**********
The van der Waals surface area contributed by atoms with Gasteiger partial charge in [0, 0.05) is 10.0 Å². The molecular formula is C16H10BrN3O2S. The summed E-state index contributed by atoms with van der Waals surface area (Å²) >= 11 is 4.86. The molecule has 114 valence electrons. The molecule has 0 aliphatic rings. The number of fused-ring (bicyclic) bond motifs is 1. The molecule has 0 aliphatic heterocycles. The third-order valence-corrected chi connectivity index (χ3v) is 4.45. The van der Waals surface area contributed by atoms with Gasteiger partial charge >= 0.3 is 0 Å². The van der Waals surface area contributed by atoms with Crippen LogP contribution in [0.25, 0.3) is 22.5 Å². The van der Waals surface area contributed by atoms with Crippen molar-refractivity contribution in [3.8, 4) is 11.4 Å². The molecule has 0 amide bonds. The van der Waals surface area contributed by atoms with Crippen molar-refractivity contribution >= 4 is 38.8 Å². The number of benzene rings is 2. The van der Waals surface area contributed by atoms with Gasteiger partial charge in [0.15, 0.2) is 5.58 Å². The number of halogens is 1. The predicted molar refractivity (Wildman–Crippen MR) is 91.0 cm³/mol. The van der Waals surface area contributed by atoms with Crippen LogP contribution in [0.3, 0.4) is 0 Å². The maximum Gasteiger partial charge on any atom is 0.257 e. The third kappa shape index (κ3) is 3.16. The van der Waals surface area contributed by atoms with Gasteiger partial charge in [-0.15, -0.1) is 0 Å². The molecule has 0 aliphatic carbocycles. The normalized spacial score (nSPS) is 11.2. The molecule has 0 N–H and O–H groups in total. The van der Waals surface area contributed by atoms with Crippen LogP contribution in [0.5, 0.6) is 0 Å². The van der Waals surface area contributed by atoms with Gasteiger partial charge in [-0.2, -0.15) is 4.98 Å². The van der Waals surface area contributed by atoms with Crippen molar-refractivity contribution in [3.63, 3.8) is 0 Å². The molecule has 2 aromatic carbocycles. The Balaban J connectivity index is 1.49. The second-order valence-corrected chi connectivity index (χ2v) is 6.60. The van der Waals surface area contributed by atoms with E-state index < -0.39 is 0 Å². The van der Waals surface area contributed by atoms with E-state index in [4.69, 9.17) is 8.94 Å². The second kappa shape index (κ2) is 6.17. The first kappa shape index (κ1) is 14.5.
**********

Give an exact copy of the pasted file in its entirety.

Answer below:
The van der Waals surface area contributed by atoms with Gasteiger partial charge in [0, 0.05) is 10.0 Å². The molecular formula is C16H10BrN3O2S. The summed E-state index contributed by atoms with van der Waals surface area (Å²) >= 11 is 4.86. The molecule has 114 valence electrons. The molecule has 0 aliphatic rings. The number of fused-ring (bicyclic) bond motifs is 1. The molecule has 0 aliphatic heterocycles. The third-order valence-corrected chi connectivity index (χ3v) is 4.45. The van der Waals surface area contributed by atoms with Gasteiger partial charge >= 0.3 is 0 Å². The van der Waals surface area contributed by atoms with Crippen LogP contribution in [0.25, 0.3) is 22.5 Å². The van der Waals surface area contributed by atoms with Crippen molar-refractivity contribution in [3.8, 4) is 11.4 Å². The molecule has 0 amide bonds. The van der Waals surface area contributed by atoms with Crippen molar-refractivity contribution >= 4 is 38.8 Å². The number of benzene rings is 2. The van der Waals surface area contributed by atoms with Gasteiger partial charge in [0.15, 0.2) is 5.58 Å². The number of halogens is 1. The predicted molar refractivity (Wildman–Crippen MR) is 91.0 cm³/mol. The van der Waals surface area contributed by atoms with Crippen LogP contribution in [0.3, 0.4) is 0 Å². The maximum Gasteiger partial charge on any atom is 0.257 e. The third kappa shape index (κ3) is 3.16. The van der Waals surface area contributed by atoms with Gasteiger partial charge in [-0.15, -0.1) is 0 Å². The molecule has 0 aliphatic carbocycles. The normalized spacial score (nSPS) is 11.2. The molecule has 0 N–H and O–H groups in total. The van der Waals surface area contributed by atoms with Crippen LogP contribution in [0.5, 0.6) is 0 Å². The van der Waals surface area contributed by atoms with Gasteiger partial charge in [-0.2, -0.15) is 4.98 Å². The van der Waals surface area contributed by atoms with Crippen molar-refractivity contribution in [3.63, 3.8) is 0 Å². The molecule has 2 aromatic carbocycles. The Balaban J connectivity index is 1.49. The second-order valence-corrected chi connectivity index (χ2v) is 6.60. The van der Waals surface area contributed by atoms with E-state index < -0.39 is 0 Å². The van der Waals surface area contributed by atoms with E-state index in [4.69, 9.17) is 8.94 Å². The second kappa shape index (κ2) is 6.17. The first kappa shape index (κ1) is 14.5.